Tressel back on campus as Akron vice president

continued from page 1

Question of the Day

Is it still considered bad form to talk politics during a social gathering?

View results

“Life is about who you are and who you are with,” he said. “It’s always important where you can come back to the place that gave you your first chance.”

Akron president Luis M. Proenza said he had no misgiving about his decision to hire Tressel, who remains popular in his home state.

“Look at the man. Look at what he has done,” Proenza said. “Look at the thousands of lives he has impacted. We knew that was the asset. The opportunity. And we wanted that to be available. There was no question in my mind that for the university, for the community, for Northeast Ohio, for the 30,000 students at Akron, this will make a difference.”

Proenza said Tressel was very helpful in the school’s coaching search, which resulted in the Zips hiring former Auburn coach Terry Bowden.

Since then, Tressel and Proenza remained in contact, discussing the possibility of joining forces.

“Our vision for student success was exceptionally aligned,” Proenza said.

Accompanied to the news conference by his wife, Ellen, Tressel wore a navy blue blazer and gold tie _ Akron’s colors _ with a logo of Zippy, the school’s Kangaroo mascot. Tressel was typically smooth as he answered direct questions regarding his role in Ohio State’s fall.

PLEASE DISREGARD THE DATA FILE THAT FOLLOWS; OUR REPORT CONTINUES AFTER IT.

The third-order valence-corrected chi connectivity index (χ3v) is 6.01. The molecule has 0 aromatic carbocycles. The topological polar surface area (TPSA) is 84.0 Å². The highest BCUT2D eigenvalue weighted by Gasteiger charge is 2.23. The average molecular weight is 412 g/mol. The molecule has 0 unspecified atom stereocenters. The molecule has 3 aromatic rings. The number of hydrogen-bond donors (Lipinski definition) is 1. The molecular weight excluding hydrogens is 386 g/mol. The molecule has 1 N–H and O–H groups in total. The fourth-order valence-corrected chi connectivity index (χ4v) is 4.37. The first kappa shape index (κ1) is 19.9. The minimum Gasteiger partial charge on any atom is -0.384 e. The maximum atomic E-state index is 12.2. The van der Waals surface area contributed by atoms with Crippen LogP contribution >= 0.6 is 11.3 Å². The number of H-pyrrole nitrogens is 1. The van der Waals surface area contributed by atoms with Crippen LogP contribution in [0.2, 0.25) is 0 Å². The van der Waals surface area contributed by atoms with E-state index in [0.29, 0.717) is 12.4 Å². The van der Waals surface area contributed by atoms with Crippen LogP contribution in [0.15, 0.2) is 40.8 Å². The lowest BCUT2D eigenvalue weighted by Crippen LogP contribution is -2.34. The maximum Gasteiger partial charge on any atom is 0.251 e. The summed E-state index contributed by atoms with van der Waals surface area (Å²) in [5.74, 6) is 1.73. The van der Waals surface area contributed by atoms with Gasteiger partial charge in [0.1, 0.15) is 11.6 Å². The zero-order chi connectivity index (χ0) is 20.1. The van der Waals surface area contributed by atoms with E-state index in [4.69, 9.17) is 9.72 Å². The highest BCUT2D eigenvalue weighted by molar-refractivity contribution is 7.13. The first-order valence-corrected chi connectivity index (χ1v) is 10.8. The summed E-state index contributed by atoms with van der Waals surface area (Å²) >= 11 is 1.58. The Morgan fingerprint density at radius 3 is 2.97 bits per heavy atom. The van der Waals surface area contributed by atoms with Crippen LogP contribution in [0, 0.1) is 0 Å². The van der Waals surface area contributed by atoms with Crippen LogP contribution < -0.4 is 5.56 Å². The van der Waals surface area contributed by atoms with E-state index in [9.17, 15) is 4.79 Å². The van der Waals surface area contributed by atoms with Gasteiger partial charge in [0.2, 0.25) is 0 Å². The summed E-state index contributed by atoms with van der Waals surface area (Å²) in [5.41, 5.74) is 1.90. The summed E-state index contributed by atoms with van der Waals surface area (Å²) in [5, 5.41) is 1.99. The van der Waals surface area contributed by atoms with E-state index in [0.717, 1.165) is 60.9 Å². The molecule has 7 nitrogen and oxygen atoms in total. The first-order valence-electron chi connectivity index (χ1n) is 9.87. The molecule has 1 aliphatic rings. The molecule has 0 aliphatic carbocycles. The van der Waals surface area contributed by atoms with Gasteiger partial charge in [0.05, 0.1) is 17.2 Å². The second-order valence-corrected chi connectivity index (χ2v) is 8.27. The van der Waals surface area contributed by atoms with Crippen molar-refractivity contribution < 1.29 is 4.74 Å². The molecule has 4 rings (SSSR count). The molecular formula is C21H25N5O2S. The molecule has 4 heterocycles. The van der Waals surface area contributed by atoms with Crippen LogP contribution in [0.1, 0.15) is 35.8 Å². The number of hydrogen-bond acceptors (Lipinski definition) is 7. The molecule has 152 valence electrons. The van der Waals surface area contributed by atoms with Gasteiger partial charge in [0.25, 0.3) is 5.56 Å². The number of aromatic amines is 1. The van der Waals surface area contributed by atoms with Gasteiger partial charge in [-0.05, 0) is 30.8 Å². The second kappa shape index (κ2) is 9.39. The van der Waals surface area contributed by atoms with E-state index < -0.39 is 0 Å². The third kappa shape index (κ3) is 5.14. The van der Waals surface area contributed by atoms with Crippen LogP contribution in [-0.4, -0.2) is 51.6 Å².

Tressel said he has no regrets, but he did acknowledge wishing he had handled some things differently.

He has admitted to lying to NCAA investigators about his knowledge of Ohio State players receiving improper benefits. The scandal led to the Buckeyes, who are now coached by Urban Meyer, to a one-year bowl ban and a reduction in scholarships.

“I think you always go back, whether it was a game you coached or a series of things that occurred and you always go back and say here’s what I could have done better,” he said. “In this type thing, working with young people, you can use your experience. Just like we did talking about special teams. If the right guard didn’t block the guy and we had the punt blocked, we wouldn’t have lost the championship.

“You always go back and you probably learn more and can teach better from some of your shortcomings.”

Tressel said since leaving Ohio State that he has finished reading 30 of 100 books he pledged to finish. He also joked that his wife was anxious for him to return to work.

“Ellen wanted me to get out of the house,” he cracked. “I mean, how often can you cut the grass?”

Tressel served as a replay consultant last season for the Indianapolis Colts. He twice met with team owner Jim Irsay about the team’s head coaching position but didn’t get the job, and added that he has no current plans to coach again.

For now, he is committed to Akron.

Story Continues →

View Entire Story

Copyright 2014 The Associated Press. All rights reserved. This material may not be published, broadcast, rewritten or redistributed.

blog comments powered by Disqus